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Cemetery & Funeral Services

Posted on
23 January 2017
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Selecting a coffin or an urn – know your rights

Written by  Shoko

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Choosing a coffin or an urn to hold the remains of a loved one is a very personal decision. Did you know there’s a section in BC’s funeral services law that speaks to your rights when it comes to making this type of purchase?

To understand Consumer Protection BC’s role with regards to the funeral and cemetery sector in BC, let’s first take a second to talk about the law. Our office is responsible for regulating the Business Practices and Consumer Protection Act, the Cremation, Interment and Funeral Services Act and the Cremation, Interment and Funeral Services Regulation – these are laws that are in place to protect vulnerable consumers as it relates to the cemetery and funeral services sector. In this blog post, we’re going to focus on a small part of this law – your rights when selecting a coffin or an urn.

You can supply your own coffin or urn
Your licensed funeral home will have a selection of coffins and urns for you to choose. By law, you are allowed to supply your own coffin or urn (as long as it meets certain specifications). Now whether you choose to purchase it from another supplier or make it yourself is up to you, but do know it has to meet the requirements found in the Public Health Act, has to be strong enough to hold and move the human remains and can’t pose any health hazards. For full details and specifications, check out this part of the law. You will also want to ask the cemetery if they have size restrictions or charge extra fees.

You have the right to pricing information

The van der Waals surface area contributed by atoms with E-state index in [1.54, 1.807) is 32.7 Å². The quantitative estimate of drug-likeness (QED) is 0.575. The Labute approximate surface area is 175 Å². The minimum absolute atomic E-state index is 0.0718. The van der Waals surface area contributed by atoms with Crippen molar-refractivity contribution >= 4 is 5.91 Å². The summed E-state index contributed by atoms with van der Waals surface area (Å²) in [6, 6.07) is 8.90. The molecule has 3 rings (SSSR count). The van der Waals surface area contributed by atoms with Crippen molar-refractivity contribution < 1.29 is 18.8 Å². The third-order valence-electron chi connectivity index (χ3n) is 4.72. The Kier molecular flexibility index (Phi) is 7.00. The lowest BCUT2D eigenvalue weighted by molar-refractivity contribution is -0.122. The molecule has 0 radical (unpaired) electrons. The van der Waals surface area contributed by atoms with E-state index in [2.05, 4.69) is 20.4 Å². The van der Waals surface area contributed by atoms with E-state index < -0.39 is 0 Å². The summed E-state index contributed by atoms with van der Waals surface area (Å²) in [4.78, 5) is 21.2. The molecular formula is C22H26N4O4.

A funeral provider’s showroom has to display at least six different containers (either as full or partial replicas), and one of them has to be their lowest-priced model. All of the containers must have clear price tags, too. If the funeral provider doesn’t have a separate room to display their coffins and urns, they have to share pricing information about the containers they sell in a public manner, such as in a book, in a brochure or online. Here’s the section of the law if you want to learn more.

There’s a lot to know on the topic of cemetery and funeral services, more information for consumers and business is available at www.funeralrightsbc.ca. We hope you found this information helpful.

ADDITIONAL READING
Steps to take following a death
Your preneed cemetery or funeral services contract rights
Cemetery and funeral services: do you know your rights?
Have you had "The Talk?" Top 5 things you need to know about funeral services
After-death care: who gets to decide?

Last modified on 23 January 2017
Shoko

Shoko

Shoko works in communications and marketing for Consumer Protection BC. She is our regular blogger and is always looking for topics of interest to BC consumers. Feel free to ask a question related to any of our posts by posting a comment!

Comments  

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Janet

25 January 2017
Respectfully Shoko - typically in British Columbia and per the definition under the Cremation, Interment and Funeral Services Act, consumers choose caskets or containers. Coffins are not widely used in North America and by design are quite different from a casket. The article advises to check with the Cemetery regarding size however it does not inform the consumer that a casket or container is required by law prior to the deceased being cremated - an important fact considering BC has the highest cremation rate in North America at 86%. Cremation containers or caskets must meet the requirements set in the regulations under Cremation, Interment and Funeral Services Act.
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Tatiana

25 January 2017
Hello Janet,
Shoko is away this week so I'm responding on her behalf. Thank you for taking the time to comment! You are correct, the legislation uses the term container and it does specify that a container is required prior to cremation. The funeral law also speaks to the requirements - saying that it must meet the regulations and any requirements under the Public Health Act (including that it must be rigid and not leak).

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